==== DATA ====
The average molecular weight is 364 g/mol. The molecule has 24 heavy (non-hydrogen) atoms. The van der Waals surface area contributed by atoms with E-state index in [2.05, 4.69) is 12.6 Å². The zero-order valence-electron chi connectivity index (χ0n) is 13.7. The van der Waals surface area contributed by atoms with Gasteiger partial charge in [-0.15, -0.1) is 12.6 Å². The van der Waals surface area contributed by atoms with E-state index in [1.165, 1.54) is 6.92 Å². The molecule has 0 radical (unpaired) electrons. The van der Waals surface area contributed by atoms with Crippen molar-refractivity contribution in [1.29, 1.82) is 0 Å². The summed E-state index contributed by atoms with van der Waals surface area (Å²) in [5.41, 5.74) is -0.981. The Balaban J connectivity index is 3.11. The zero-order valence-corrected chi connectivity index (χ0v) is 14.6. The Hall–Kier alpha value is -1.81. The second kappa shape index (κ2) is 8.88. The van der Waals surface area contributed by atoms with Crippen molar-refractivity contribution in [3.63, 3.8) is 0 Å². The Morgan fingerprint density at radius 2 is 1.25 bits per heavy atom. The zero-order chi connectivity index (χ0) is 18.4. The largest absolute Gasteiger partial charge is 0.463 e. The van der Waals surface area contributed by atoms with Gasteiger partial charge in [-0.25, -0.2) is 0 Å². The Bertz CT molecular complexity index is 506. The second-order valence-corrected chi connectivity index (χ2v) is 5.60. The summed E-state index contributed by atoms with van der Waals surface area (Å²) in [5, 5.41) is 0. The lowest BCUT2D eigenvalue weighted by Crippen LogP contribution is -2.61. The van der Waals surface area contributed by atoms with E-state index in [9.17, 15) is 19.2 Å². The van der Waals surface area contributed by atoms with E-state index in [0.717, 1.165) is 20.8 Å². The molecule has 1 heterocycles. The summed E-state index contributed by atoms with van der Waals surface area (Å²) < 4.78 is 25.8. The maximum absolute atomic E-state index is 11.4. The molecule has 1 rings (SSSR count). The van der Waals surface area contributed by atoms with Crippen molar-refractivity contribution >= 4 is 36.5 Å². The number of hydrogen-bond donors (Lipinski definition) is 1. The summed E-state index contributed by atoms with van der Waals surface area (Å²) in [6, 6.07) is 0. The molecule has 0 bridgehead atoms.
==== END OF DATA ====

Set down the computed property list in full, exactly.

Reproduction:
The average molecular weight is 364 g/mol. The molecule has 24 heavy (non-hydrogen) atoms. The van der Waals surface area contributed by atoms with E-state index in [2.05, 4.69) is 12.6 Å². The zero-order valence-electron chi connectivity index (χ0n) is 13.7. The van der Waals surface area contributed by atoms with Gasteiger partial charge in [-0.15, -0.1) is 12.6 Å². The van der Waals surface area contributed by atoms with E-state index in [1.165, 1.54) is 6.92 Å². The molecule has 0 radical (unpaired) electrons. The van der Waals surface area contributed by atoms with Crippen molar-refractivity contribution in [1.29, 1.82) is 0 Å². The summed E-state index contributed by atoms with van der Waals surface area (Å²) in [5.41, 5.74) is -0.981. The Balaban J connectivity index is 3.11. The zero-order valence-corrected chi connectivity index (χ0v) is 14.6. The Hall–Kier alpha value is -1.81. The second kappa shape index (κ2) is 8.88. The van der Waals surface area contributed by atoms with Crippen molar-refractivity contribution in [3.63, 3.8) is 0 Å². The Morgan fingerprint density at radius 2 is 1.25 bits per heavy atom. The zero-order chi connectivity index (χ0) is 18.4. The largest absolute Gasteiger partial charge is 0.463 e. The van der Waals surface area contributed by atoms with Gasteiger partial charge in [-0.25, -0.2) is 0 Å². The Bertz CT molecular complexity index is 506. The second-order valence-corrected chi connectivity index (χ2v) is 5.60. The summed E-state index contributed by atoms with van der Waals surface area (Å²) in [5, 5.41) is 0. The lowest BCUT2D eigenvalue weighted by Crippen LogP contribution is -2.61. The van der Waals surface area contributed by atoms with E-state index in [9.17, 15) is 19.2 Å². The van der Waals surface area contributed by atoms with E-state index in [0.717, 1.165) is 20.8 Å². The molecule has 1 heterocycles. The summed E-state index contributed by atoms with van der Waals surface area (Å²) < 4.78 is 25.8. The maximum absolute atomic E-state index is 11.4. The molecule has 1 rings (SSSR count). The van der Waals surface area contributed by atoms with Crippen molar-refractivity contribution >= 4 is 36.5 Å². The number of hydrogen-bond donors (Lipinski definition) is 1. The summed E-state index contributed by atoms with van der Waals surface area (Å²) in [6, 6.07) is 0. The molecule has 0 bridgehead atoms.